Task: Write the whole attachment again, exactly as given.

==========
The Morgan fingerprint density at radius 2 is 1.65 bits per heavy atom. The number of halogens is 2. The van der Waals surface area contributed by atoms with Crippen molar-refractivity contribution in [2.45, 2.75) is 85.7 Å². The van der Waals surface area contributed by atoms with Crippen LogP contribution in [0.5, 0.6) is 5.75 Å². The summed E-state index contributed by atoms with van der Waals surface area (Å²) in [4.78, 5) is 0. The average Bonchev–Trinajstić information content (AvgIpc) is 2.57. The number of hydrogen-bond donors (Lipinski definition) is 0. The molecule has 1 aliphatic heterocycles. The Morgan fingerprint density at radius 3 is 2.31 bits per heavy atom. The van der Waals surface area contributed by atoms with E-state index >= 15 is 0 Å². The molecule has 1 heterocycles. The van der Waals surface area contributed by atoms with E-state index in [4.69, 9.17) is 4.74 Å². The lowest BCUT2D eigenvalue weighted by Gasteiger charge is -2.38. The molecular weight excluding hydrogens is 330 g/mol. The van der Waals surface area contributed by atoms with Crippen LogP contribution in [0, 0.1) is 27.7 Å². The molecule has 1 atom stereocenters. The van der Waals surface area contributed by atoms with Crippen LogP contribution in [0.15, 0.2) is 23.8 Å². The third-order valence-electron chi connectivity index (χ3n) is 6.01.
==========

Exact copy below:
The Morgan fingerprint density at radius 2 is 1.65 bits per heavy atom. The number of halogens is 2. The van der Waals surface area contributed by atoms with Crippen molar-refractivity contribution in [2.45, 2.75) is 85.7 Å². The van der Waals surface area contributed by atoms with Crippen LogP contribution in [0.5, 0.6) is 5.75 Å². The summed E-state index contributed by atoms with van der Waals surface area (Å²) in [4.78, 5) is 0. The average Bonchev–Trinajstić information content (AvgIpc) is 2.57. The number of hydrogen-bond donors (Lipinski definition) is 0. The molecule has 1 aliphatic heterocycles. The Morgan fingerprint density at radius 3 is 2.31 bits per heavy atom. The van der Waals surface area contributed by atoms with E-state index >= 15 is 0 Å². The molecule has 1 heterocycles. The van der Waals surface area contributed by atoms with E-state index in [4.69, 9.17) is 4.74 Å². The lowest BCUT2D eigenvalue weighted by Gasteiger charge is -2.38. The molecular weight excluding hydrogens is 330 g/mol. The van der Waals surface area contributed by atoms with Crippen LogP contribution in [0, 0.1) is 27.7 Å². The molecule has 1 atom stereocenters. The van der Waals surface area contributed by atoms with Crippen LogP contribution in [0.15, 0.2) is 23.8 Å². The third-order valence-electron chi connectivity index (χ3n) is 6.01.